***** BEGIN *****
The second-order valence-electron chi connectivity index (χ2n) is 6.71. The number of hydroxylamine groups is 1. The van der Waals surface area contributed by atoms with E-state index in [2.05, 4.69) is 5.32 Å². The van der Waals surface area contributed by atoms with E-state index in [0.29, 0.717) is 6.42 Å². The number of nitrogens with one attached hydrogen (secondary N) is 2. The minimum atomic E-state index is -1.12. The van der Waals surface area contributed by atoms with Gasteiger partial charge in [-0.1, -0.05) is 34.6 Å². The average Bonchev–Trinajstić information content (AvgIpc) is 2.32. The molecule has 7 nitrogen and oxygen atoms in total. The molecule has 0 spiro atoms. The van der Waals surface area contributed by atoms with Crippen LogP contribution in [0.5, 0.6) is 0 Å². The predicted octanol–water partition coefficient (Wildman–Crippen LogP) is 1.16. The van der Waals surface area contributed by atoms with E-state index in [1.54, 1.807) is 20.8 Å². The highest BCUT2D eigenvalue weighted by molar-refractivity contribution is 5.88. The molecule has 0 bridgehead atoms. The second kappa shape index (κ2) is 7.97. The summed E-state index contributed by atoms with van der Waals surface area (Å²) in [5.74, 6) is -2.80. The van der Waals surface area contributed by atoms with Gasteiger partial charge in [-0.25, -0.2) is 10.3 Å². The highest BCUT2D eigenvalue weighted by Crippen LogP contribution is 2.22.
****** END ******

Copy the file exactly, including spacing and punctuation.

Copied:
The second-order valence-electron chi connectivity index (χ2n) is 6.71. The number of hydroxylamine groups is 1. The van der Waals surface area contributed by atoms with E-state index in [2.05, 4.69) is 5.32 Å². The van der Waals surface area contributed by atoms with E-state index in [0.29, 0.717) is 6.42 Å². The number of nitrogens with one attached hydrogen (secondary N) is 2. The minimum atomic E-state index is -1.12. The van der Waals surface area contributed by atoms with Gasteiger partial charge in [-0.1, -0.05) is 34.6 Å². The average Bonchev–Trinajstić information content (AvgIpc) is 2.32. The molecule has 7 nitrogen and oxygen atoms in total. The molecule has 0 spiro atoms. The van der Waals surface area contributed by atoms with Crippen LogP contribution in [0.5, 0.6) is 0 Å². The predicted octanol–water partition coefficient (Wildman–Crippen LogP) is 1.16. The van der Waals surface area contributed by atoms with E-state index in [1.54, 1.807) is 20.8 Å². The highest BCUT2D eigenvalue weighted by molar-refractivity contribution is 5.88. The molecule has 0 bridgehead atoms. The second kappa shape index (κ2) is 7.97. The summed E-state index contributed by atoms with van der Waals surface area (Å²) in [5.74, 6) is -2.80. The van der Waals surface area contributed by atoms with Gasteiger partial charge in [-0.25, -0.2) is 10.3 Å². The highest BCUT2D eigenvalue weighted by Crippen LogP contribution is 2.22.